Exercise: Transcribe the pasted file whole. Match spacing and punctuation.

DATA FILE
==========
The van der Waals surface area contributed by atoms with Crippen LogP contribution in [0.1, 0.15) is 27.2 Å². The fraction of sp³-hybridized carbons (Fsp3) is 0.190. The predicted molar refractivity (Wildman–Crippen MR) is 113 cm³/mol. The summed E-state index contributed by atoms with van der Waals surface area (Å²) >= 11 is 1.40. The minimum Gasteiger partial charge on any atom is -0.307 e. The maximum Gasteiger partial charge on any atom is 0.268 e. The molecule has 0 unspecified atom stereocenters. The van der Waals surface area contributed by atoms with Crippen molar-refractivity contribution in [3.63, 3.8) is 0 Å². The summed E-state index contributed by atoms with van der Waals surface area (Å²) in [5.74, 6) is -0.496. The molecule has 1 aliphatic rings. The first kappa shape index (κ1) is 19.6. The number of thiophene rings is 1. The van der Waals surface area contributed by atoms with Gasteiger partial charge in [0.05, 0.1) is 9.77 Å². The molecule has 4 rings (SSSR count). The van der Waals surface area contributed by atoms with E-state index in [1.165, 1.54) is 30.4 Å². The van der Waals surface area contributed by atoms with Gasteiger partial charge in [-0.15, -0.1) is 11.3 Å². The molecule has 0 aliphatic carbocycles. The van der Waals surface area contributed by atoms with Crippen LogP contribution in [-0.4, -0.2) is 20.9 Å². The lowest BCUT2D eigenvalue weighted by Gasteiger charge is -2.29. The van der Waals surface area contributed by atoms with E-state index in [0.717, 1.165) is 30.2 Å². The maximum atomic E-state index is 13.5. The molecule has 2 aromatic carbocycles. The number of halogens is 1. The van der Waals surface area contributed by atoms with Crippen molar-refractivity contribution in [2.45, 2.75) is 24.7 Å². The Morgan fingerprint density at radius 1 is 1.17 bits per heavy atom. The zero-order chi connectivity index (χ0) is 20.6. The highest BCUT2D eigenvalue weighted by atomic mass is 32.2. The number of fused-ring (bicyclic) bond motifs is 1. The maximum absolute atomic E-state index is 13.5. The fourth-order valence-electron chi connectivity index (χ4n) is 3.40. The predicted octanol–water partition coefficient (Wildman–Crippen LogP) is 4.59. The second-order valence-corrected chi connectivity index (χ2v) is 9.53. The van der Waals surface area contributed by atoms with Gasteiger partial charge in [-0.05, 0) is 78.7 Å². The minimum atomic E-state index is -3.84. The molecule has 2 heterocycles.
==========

The van der Waals surface area contributed by atoms with Crippen LogP contribution in [0.1, 0.15) is 27.2 Å². The fraction of sp³-hybridized carbons (Fsp3) is 0.190. The predicted molar refractivity (Wildman–Crippen MR) is 113 cm³/mol. The summed E-state index contributed by atoms with van der Waals surface area (Å²) >= 11 is 1.40. The minimum Gasteiger partial charge on any atom is -0.307 e. The maximum Gasteiger partial charge on any atom is 0.268 e. The molecule has 0 unspecified atom stereocenters. The van der Waals surface area contributed by atoms with Crippen molar-refractivity contribution in [3.63, 3.8) is 0 Å². The summed E-state index contributed by atoms with van der Waals surface area (Å²) in [5.74, 6) is -0.496. The molecule has 1 aliphatic rings. The first kappa shape index (κ1) is 19.6. The number of thiophene rings is 1. The van der Waals surface area contributed by atoms with Gasteiger partial charge in [0.05, 0.1) is 9.77 Å². The molecule has 4 rings (SSSR count). The van der Waals surface area contributed by atoms with E-state index in [1.165, 1.54) is 30.4 Å². The van der Waals surface area contributed by atoms with Gasteiger partial charge in [-0.15, -0.1) is 11.3 Å². The molecule has 0 aliphatic carbocycles. The van der Waals surface area contributed by atoms with Crippen LogP contribution in [-0.4, -0.2) is 20.9 Å². The lowest BCUT2D eigenvalue weighted by Gasteiger charge is -2.29. The van der Waals surface area contributed by atoms with E-state index in [0.717, 1.165) is 30.2 Å². The maximum atomic E-state index is 13.5. The molecule has 2 aromatic carbocycles. The number of halogens is 1. The van der Waals surface area contributed by atoms with Crippen molar-refractivity contribution in [2.45, 2.75) is 24.7 Å². The Morgan fingerprint density at radius 1 is 1.17 bits per heavy atom. The zero-order chi connectivity index (χ0) is 20.6. The highest BCUT2D eigenvalue weighted by atomic mass is 32.2. The number of fused-ring (bicyclic) bond motifs is 1. The maximum absolute atomic E-state index is 13.5. The fourth-order valence-electron chi connectivity index (χ4n) is 3.40. The predicted octanol–water partition coefficient (Wildman–Crippen LogP) is 4.59. The second-order valence-corrected chi connectivity index (χ2v) is 9.53. The van der Waals surface area contributed by atoms with Gasteiger partial charge in [-0.05, 0) is 78.7 Å². The minimum atomic E-state index is -3.84. The molecule has 2 heterocycles.